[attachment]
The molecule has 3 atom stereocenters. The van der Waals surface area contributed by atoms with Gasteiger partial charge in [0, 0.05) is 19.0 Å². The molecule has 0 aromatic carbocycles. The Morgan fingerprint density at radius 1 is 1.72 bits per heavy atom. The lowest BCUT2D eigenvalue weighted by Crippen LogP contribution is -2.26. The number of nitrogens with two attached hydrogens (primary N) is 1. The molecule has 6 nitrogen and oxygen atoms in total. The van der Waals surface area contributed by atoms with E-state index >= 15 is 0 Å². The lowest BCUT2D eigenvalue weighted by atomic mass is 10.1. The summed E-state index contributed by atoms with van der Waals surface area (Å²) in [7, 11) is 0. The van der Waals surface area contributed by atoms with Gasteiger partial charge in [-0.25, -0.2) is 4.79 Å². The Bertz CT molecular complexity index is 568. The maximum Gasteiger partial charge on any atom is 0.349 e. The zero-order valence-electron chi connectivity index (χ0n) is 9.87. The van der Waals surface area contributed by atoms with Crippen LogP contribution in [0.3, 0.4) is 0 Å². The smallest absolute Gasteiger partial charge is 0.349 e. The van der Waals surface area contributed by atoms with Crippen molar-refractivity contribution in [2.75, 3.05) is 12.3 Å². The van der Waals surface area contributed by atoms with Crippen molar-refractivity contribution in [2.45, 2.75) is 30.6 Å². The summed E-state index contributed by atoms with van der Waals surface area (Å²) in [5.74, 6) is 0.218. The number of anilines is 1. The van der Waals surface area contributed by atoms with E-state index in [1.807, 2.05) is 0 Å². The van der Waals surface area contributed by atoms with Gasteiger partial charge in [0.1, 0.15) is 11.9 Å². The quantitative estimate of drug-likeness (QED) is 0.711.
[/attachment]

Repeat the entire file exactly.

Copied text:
The molecule has 3 atom stereocenters. The van der Waals surface area contributed by atoms with Gasteiger partial charge in [0, 0.05) is 19.0 Å². The molecule has 0 aromatic carbocycles. The Morgan fingerprint density at radius 1 is 1.72 bits per heavy atom. The lowest BCUT2D eigenvalue weighted by Crippen LogP contribution is -2.26. The number of nitrogens with two attached hydrogens (primary N) is 1. The molecule has 6 nitrogen and oxygen atoms in total. The van der Waals surface area contributed by atoms with E-state index >= 15 is 0 Å². The lowest BCUT2D eigenvalue weighted by atomic mass is 10.1. The summed E-state index contributed by atoms with van der Waals surface area (Å²) in [7, 11) is 0. The van der Waals surface area contributed by atoms with Gasteiger partial charge in [-0.25, -0.2) is 4.79 Å². The Bertz CT molecular complexity index is 568. The maximum Gasteiger partial charge on any atom is 0.349 e. The zero-order valence-electron chi connectivity index (χ0n) is 9.87. The van der Waals surface area contributed by atoms with Crippen LogP contribution in [0.3, 0.4) is 0 Å². The smallest absolute Gasteiger partial charge is 0.349 e. The van der Waals surface area contributed by atoms with Crippen molar-refractivity contribution in [2.75, 3.05) is 12.3 Å². The van der Waals surface area contributed by atoms with Crippen molar-refractivity contribution in [2.45, 2.75) is 30.6 Å². The summed E-state index contributed by atoms with van der Waals surface area (Å²) in [5.74, 6) is 0.218. The number of anilines is 1. The van der Waals surface area contributed by atoms with E-state index in [1.807, 2.05) is 0 Å². The van der Waals surface area contributed by atoms with Gasteiger partial charge in [0.1, 0.15) is 11.9 Å². The quantitative estimate of drug-likeness (QED) is 0.711.